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Thread: Linux Audio Driver Improvements On The Horizon

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    Default Linux Audio Driver Improvements On The Horizon

    Phoronix: Linux Audio Driver Improvements On The Horizon

    The audio/sound pull for the Linux 3.8 kernel has been sent in and it features audio driver improvements, new capabilities, clean-ups, and more...

    http://www.phoronix.com/vr.php?view=MTI1MTY

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    But we still require to use a beast like JACK to do "professional" audio under Linux...

    And well, hardware mixer support is limited to a few cards (most of them Creative ones). And let's forget about advanced features of DSPs, like the E-MU ones or others.

    MacOS X and even Windows still has an extremely high amount of advantages in the audio stuff.

    I really hope the KLANG concept gets matured soon, this is one of the lots of lacks for making Linux a proper desktop system.

    And Pulseaudio SUCKS.

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    Quote Originally Posted by timofonic View Post
    But we still require to use a beast like JACK to do "professional" audio under Linux...

    And well, hardware mixer support is limited to a few cards (most of them Creative ones). And let's forget about advanced features of DSPs, like the E-MU ones or others.

    MacOS X and even Windows still has an extremely high amount of advantages in the audio stuff.

    I really hope the KLANG concept gets matured soon, this is one of the lots of lacks for making Linux a proper desktop system.

    And Pulseaudio SUCKS.
    Linux doesn't need an even better audio subsystem, it needs professional audio applications that don't suck. The problem is that the flagship DAW is Ardour, whose v3 release has been delayed for about 3 years now. Ardour3 was going to finally bring MIDI support, which most people consider critical, as Cubase and every other Windows and Mac DAW since about 1995 released have had MIDI support. The other problem with Ardour is that it crashes more often than a blind man driving a Ferrari. Paul apparently doesn't know how to fix it, so he announced that he'll be releasing Ardour3 soon regardless of the issues with it so that they can start piling more features on top of their crashy piece of shit DAW, while whining about how $3000 a month in donations just isn't enough.

    For that matter, any of the other Linux DAWs with about 10 years of development that still aren't stable and don't have basic features aren't going to be the one to put Linux audio on the map either. There are a number of promising new projects out there, but only time will tell if any of them make it, or become just another abandoned Linux audio project that once had potential.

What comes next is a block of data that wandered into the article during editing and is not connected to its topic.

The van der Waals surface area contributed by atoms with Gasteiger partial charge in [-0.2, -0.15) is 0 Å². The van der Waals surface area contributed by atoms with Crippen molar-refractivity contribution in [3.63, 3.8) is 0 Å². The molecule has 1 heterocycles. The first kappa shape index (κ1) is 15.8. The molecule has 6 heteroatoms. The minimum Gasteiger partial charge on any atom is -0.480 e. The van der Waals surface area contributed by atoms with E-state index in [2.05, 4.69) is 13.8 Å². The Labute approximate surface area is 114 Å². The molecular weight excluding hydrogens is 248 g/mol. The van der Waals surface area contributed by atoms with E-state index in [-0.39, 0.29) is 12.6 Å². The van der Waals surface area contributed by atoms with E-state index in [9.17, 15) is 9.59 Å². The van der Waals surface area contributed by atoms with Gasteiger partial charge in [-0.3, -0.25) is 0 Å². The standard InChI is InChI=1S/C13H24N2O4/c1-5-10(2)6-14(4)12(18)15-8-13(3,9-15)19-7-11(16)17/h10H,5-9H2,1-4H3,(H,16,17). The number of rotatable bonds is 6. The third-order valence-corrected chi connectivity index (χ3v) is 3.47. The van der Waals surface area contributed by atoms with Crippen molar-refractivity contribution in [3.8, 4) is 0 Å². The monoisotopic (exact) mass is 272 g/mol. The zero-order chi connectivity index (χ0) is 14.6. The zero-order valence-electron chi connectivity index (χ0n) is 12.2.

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    Quote Originally Posted by timofonic View Post
    But we still require to use a beast like JACK to do "professional" audio under Linux...

    And well, hardware mixer support is limited to a few cards (most of them Creative ones). And let's forget about advanced features of DSPs, like the E-MU ones or others.

    MacOS X and even Windows still has an extremely high amount of advantages in the audio stuff.

    I really hope the KLANG concept gets matured soon, this is one of the lots of lacks for making Linux a proper desktop system.

    And Pulseaudio SUCKS.
    I'm switching from Ubuntu to Lubuntu. Would you advise a simple user to avoid PulseAudio? Why? Lubuntu comes without it but I need recorder and equalizer and the ones I know require PA...

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    Internal speakers of clevo p170em doesn't seem to work anymore with this, just external speakers.
    Realtek ALC892

    Let's see if this needs to be a bugreport...

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    Quote Originally Posted by Bucic View Post
    I'm switching from Ubuntu to Lubuntu. Would you advise a simple user to avoid PulseAudio? Why? Lubuntu comes without it but I need recorder and equalizer and the ones I know require PA...